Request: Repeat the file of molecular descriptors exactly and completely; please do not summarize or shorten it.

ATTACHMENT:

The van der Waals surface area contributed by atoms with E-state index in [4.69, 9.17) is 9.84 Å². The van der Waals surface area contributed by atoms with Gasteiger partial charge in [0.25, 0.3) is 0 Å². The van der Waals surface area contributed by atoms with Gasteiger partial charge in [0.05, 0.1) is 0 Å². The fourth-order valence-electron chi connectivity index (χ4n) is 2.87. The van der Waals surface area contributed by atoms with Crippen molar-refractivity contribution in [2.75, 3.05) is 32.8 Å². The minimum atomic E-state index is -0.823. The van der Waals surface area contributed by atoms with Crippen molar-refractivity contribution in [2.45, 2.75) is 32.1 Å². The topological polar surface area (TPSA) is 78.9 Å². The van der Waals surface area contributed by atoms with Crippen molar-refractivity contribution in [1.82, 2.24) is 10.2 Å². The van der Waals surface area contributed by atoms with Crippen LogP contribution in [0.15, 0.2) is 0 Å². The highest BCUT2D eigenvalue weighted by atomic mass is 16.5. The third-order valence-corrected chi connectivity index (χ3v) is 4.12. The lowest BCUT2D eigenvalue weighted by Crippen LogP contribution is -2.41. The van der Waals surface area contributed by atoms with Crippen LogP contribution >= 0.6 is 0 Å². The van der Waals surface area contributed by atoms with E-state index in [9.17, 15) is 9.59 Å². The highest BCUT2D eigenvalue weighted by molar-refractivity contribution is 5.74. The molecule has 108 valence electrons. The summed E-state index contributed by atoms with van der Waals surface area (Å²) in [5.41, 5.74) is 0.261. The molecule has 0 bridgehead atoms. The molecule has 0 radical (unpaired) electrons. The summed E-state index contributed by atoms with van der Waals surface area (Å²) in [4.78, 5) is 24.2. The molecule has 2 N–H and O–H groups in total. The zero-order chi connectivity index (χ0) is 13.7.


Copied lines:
The van der Waals surface area contributed by atoms with E-state index in [4.69, 9.17) is 9.84 Å². The van der Waals surface area contributed by atoms with Gasteiger partial charge in [0.25, 0.3) is 0 Å². The van der Waals surface area contributed by atoms with Gasteiger partial charge in [0.05, 0.1) is 0 Å². The fourth-order valence-electron chi connectivity index (χ4n) is 2.87. The van der Waals surface area contributed by atoms with Crippen molar-refractivity contribution in [2.75, 3.05) is 32.8 Å². The minimum atomic E-state index is -0.823. The van der Waals surface area contributed by atoms with Crippen molar-refractivity contribution in [2.45, 2.75) is 32.1 Å². The topological polar surface area (TPSA) is 78.9 Å². The van der Waals surface area contributed by atoms with Crippen molar-refractivity contribution in [1.82, 2.24) is 10.2 Å². The van der Waals surface area contributed by atoms with Crippen LogP contribution in [0.15, 0.2) is 0 Å². The highest BCUT2D eigenvalue weighted by atomic mass is 16.5. The third-order valence-corrected chi connectivity index (χ3v) is 4.12. The lowest BCUT2D eigenvalue weighted by Crippen LogP contribution is -2.41. The van der Waals surface area contributed by atoms with Crippen LogP contribution >= 0.6 is 0 Å². The van der Waals surface area contributed by atoms with E-state index in [9.17, 15) is 9.59 Å². The highest BCUT2D eigenvalue weighted by molar-refractivity contribution is 5.74. The molecule has 108 valence electrons. The summed E-state index contributed by atoms with van der Waals surface area (Å²) in [5.41, 5.74) is 0.261. The molecule has 0 bridgehead atoms. The molecule has 0 radical (unpaired) electrons. The summed E-state index contributed by atoms with van der Waals surface area (Å²) in [4.78, 5) is 24.2. The molecule has 2 N–H and O–H groups in total. The zero-order chi connectivity index (χ0) is 13.7.